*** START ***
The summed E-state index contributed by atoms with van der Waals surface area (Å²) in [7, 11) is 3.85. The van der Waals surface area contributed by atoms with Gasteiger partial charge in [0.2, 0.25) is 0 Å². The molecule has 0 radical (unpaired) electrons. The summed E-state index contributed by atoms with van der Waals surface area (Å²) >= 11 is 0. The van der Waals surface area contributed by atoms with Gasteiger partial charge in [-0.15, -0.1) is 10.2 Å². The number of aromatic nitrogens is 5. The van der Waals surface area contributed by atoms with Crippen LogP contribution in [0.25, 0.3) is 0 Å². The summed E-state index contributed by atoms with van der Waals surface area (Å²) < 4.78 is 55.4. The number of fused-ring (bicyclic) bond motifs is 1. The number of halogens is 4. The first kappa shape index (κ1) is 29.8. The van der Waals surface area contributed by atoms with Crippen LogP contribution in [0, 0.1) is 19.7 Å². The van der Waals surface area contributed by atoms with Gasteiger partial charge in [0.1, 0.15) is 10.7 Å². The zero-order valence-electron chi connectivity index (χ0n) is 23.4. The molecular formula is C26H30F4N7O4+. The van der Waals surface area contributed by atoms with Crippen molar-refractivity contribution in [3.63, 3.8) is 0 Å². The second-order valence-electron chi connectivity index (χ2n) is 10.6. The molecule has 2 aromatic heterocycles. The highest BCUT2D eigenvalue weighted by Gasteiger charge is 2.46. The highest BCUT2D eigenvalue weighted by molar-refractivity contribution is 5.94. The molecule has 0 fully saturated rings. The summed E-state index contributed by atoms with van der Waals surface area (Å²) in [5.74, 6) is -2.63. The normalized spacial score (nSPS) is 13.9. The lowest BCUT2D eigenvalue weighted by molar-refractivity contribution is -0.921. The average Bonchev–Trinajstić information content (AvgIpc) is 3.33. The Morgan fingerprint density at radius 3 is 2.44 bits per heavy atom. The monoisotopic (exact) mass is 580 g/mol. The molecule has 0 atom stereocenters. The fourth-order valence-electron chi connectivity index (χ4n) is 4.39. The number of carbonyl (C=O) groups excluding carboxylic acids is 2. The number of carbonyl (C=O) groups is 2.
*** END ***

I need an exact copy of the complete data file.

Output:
The summed E-state index contributed by atoms with van der Waals surface area (Å²) in [7, 11) is 3.85. The van der Waals surface area contributed by atoms with Gasteiger partial charge in [0.2, 0.25) is 0 Å². The molecule has 0 radical (unpaired) electrons. The summed E-state index contributed by atoms with van der Waals surface area (Å²) >= 11 is 0. The van der Waals surface area contributed by atoms with Gasteiger partial charge in [-0.15, -0.1) is 10.2 Å². The number of aromatic nitrogens is 5. The van der Waals surface area contributed by atoms with Crippen LogP contribution in [0.25, 0.3) is 0 Å². The summed E-state index contributed by atoms with van der Waals surface area (Å²) < 4.78 is 55.4. The number of fused-ring (bicyclic) bond motifs is 1. The number of halogens is 4. The first kappa shape index (κ1) is 29.8. The van der Waals surface area contributed by atoms with Crippen LogP contribution in [0, 0.1) is 19.7 Å². The van der Waals surface area contributed by atoms with Gasteiger partial charge in [0.1, 0.15) is 10.7 Å². The zero-order valence-electron chi connectivity index (χ0n) is 23.4. The molecular formula is C26H30F4N7O4+. The van der Waals surface area contributed by atoms with Crippen molar-refractivity contribution in [3.63, 3.8) is 0 Å². The second-order valence-electron chi connectivity index (χ2n) is 10.6. The molecule has 2 aromatic heterocycles. The highest BCUT2D eigenvalue weighted by Gasteiger charge is 2.46. The highest BCUT2D eigenvalue weighted by molar-refractivity contribution is 5.94. The molecule has 0 fully saturated rings. The summed E-state index contributed by atoms with van der Waals surface area (Å²) in [5.74, 6) is -2.63. The normalized spacial score (nSPS) is 13.9. The lowest BCUT2D eigenvalue weighted by molar-refractivity contribution is -0.921. The average Bonchev–Trinajstić information content (AvgIpc) is 3.33. The Morgan fingerprint density at radius 3 is 2.44 bits per heavy atom. The monoisotopic (exact) mass is 580 g/mol. The molecule has 0 atom stereocenters. The fourth-order valence-electron chi connectivity index (χ4n) is 4.39. The number of carbonyl (C=O) groups excluding carboxylic acids is 2. The number of carbonyl (C=O) groups is 2.